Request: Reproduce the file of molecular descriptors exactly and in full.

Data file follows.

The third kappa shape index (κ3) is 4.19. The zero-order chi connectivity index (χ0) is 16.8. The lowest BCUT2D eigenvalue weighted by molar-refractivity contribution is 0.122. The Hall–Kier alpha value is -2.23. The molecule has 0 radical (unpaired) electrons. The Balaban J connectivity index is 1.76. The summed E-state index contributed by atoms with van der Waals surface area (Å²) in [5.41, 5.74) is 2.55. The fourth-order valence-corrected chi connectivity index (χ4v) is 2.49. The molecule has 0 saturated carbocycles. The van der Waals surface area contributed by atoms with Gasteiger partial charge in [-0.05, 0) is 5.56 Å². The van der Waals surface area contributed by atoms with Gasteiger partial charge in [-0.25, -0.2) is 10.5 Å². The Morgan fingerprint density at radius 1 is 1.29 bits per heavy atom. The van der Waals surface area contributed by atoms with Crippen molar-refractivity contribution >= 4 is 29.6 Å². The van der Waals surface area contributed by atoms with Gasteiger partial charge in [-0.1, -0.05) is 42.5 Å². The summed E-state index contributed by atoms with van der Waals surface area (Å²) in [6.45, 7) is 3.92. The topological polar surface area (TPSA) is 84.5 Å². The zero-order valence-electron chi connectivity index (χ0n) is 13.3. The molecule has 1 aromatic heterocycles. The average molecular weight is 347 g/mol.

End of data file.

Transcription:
The third kappa shape index (κ3) is 4.19. The zero-order chi connectivity index (χ0) is 16.8. The lowest BCUT2D eigenvalue weighted by molar-refractivity contribution is 0.122. The Hall–Kier alpha value is -2.23. The molecule has 0 radical (unpaired) electrons. The Balaban J connectivity index is 1.76. The summed E-state index contributed by atoms with van der Waals surface area (Å²) in [5.41, 5.74) is 2.55. The fourth-order valence-corrected chi connectivity index (χ4v) is 2.49. The molecule has 0 saturated carbocycles. The van der Waals surface area contributed by atoms with Gasteiger partial charge in [-0.05, 0) is 5.56 Å². The van der Waals surface area contributed by atoms with Gasteiger partial charge in [-0.25, -0.2) is 10.5 Å². The Morgan fingerprint density at radius 1 is 1.29 bits per heavy atom. The van der Waals surface area contributed by atoms with Crippen molar-refractivity contribution >= 4 is 29.6 Å². The van der Waals surface area contributed by atoms with Gasteiger partial charge in [-0.1, -0.05) is 42.5 Å². The summed E-state index contributed by atoms with van der Waals surface area (Å²) in [6.45, 7) is 3.92. The topological polar surface area (TPSA) is 84.5 Å². The zero-order valence-electron chi connectivity index (χ0n) is 13.3. The molecule has 1 aromatic heterocycles. The average molecular weight is 347 g/mol.